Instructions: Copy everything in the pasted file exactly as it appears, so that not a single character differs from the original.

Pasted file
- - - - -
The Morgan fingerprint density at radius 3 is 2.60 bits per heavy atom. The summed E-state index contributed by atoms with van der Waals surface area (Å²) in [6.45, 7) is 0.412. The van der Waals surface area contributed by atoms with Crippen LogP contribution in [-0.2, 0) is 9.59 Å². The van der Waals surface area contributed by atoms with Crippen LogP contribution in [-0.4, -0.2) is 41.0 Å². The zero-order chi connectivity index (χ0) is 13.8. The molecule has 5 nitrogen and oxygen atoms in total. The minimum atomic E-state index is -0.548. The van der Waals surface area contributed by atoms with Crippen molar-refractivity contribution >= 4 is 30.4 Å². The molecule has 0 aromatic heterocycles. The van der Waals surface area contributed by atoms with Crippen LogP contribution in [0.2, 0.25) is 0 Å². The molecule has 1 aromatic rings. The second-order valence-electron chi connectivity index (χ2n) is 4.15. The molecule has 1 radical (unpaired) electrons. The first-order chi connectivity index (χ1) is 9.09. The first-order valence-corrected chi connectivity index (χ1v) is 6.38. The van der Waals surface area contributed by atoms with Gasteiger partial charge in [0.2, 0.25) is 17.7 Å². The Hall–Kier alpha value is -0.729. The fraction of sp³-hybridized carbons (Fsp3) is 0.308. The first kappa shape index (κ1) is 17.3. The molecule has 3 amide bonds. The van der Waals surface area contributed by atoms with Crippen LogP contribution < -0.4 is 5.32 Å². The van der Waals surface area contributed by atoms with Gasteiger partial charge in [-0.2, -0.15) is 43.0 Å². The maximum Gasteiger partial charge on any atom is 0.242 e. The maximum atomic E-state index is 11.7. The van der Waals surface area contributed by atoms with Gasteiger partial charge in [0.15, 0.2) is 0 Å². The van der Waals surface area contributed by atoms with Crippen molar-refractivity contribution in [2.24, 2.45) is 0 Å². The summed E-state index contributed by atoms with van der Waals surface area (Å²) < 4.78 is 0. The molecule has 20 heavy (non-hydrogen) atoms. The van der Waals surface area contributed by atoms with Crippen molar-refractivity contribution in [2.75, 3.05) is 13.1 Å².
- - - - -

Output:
The Morgan fingerprint density at radius 3 is 2.60 bits per heavy atom. The summed E-state index contributed by atoms with van der Waals surface area (Å²) in [6.45, 7) is 0.412. The van der Waals surface area contributed by atoms with Crippen LogP contribution in [-0.2, 0) is 9.59 Å². The van der Waals surface area contributed by atoms with Crippen LogP contribution in [-0.4, -0.2) is 41.0 Å². The zero-order chi connectivity index (χ0) is 13.8. The molecule has 5 nitrogen and oxygen atoms in total. The minimum atomic E-state index is -0.548. The van der Waals surface area contributed by atoms with Crippen molar-refractivity contribution >= 4 is 30.4 Å². The molecule has 0 aromatic heterocycles. The van der Waals surface area contributed by atoms with Crippen LogP contribution in [0.2, 0.25) is 0 Å². The molecule has 1 aromatic rings. The second-order valence-electron chi connectivity index (χ2n) is 4.15. The molecule has 1 radical (unpaired) electrons. The first-order chi connectivity index (χ1) is 9.09. The first-order valence-corrected chi connectivity index (χ1v) is 6.38. The van der Waals surface area contributed by atoms with Gasteiger partial charge in [0.2, 0.25) is 17.7 Å². The Hall–Kier alpha value is -0.729. The fraction of sp³-hybridized carbons (Fsp3) is 0.308. The first kappa shape index (κ1) is 17.3. The molecule has 3 amide bonds. The van der Waals surface area contributed by atoms with Crippen LogP contribution < -0.4 is 5.32 Å². The van der Waals surface area contributed by atoms with Gasteiger partial charge in [-0.2, -0.15) is 43.0 Å². The maximum Gasteiger partial charge on any atom is 0.242 e. The maximum atomic E-state index is 11.7. The van der Waals surface area contributed by atoms with Gasteiger partial charge in [0.15, 0.2) is 0 Å². The van der Waals surface area contributed by atoms with Crippen molar-refractivity contribution in [2.24, 2.45) is 0 Å². The summed E-state index contributed by atoms with van der Waals surface area (Å²) < 4.78 is 0. The molecule has 20 heavy (non-hydrogen) atoms. The van der Waals surface area contributed by atoms with Crippen molar-refractivity contribution in [2.75, 3.05) is 13.1 Å².